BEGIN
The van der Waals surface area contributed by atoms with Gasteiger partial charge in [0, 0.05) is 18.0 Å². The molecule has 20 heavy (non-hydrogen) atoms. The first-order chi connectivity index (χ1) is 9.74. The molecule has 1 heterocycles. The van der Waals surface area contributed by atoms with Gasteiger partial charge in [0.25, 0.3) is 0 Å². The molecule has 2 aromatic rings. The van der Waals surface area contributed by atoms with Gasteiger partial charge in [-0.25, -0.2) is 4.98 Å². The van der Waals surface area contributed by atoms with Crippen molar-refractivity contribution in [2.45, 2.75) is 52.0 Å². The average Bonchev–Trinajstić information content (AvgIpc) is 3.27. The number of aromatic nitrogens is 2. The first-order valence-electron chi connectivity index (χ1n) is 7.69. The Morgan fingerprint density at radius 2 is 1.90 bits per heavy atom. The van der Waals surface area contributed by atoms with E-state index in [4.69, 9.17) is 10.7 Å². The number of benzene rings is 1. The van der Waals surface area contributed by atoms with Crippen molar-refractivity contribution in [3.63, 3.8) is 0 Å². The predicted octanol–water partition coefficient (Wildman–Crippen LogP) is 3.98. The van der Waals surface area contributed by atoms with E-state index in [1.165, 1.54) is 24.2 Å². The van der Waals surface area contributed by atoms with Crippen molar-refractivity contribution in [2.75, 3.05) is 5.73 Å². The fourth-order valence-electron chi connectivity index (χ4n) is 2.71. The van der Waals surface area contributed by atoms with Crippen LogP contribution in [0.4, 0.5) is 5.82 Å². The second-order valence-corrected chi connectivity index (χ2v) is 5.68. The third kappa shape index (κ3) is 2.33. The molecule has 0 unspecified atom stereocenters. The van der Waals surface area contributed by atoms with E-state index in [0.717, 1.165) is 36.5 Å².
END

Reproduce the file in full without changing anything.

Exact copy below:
The van der Waals surface area contributed by atoms with Gasteiger partial charge in [0, 0.05) is 18.0 Å². The molecule has 20 heavy (non-hydrogen) atoms. The first-order chi connectivity index (χ1) is 9.74. The molecule has 1 heterocycles. The van der Waals surface area contributed by atoms with Gasteiger partial charge in [0.25, 0.3) is 0 Å². The molecule has 2 aromatic rings. The van der Waals surface area contributed by atoms with Gasteiger partial charge in [-0.25, -0.2) is 4.98 Å². The van der Waals surface area contributed by atoms with Crippen molar-refractivity contribution in [2.45, 2.75) is 52.0 Å². The average Bonchev–Trinajstić information content (AvgIpc) is 3.27. The number of aromatic nitrogens is 2. The first-order valence-electron chi connectivity index (χ1n) is 7.69. The Morgan fingerprint density at radius 2 is 1.90 bits per heavy atom. The van der Waals surface area contributed by atoms with E-state index in [4.69, 9.17) is 10.7 Å². The number of benzene rings is 1. The van der Waals surface area contributed by atoms with Crippen molar-refractivity contribution in [3.63, 3.8) is 0 Å². The predicted octanol–water partition coefficient (Wildman–Crippen LogP) is 3.98. The van der Waals surface area contributed by atoms with E-state index in [1.165, 1.54) is 24.2 Å². The van der Waals surface area contributed by atoms with Crippen molar-refractivity contribution in [2.75, 3.05) is 5.73 Å². The fourth-order valence-electron chi connectivity index (χ4n) is 2.71. The van der Waals surface area contributed by atoms with Crippen LogP contribution in [0.4, 0.5) is 5.82 Å². The second-order valence-corrected chi connectivity index (χ2v) is 5.68. The third kappa shape index (κ3) is 2.33. The molecule has 0 unspecified atom stereocenters. The van der Waals surface area contributed by atoms with E-state index in [0.717, 1.165) is 36.5 Å².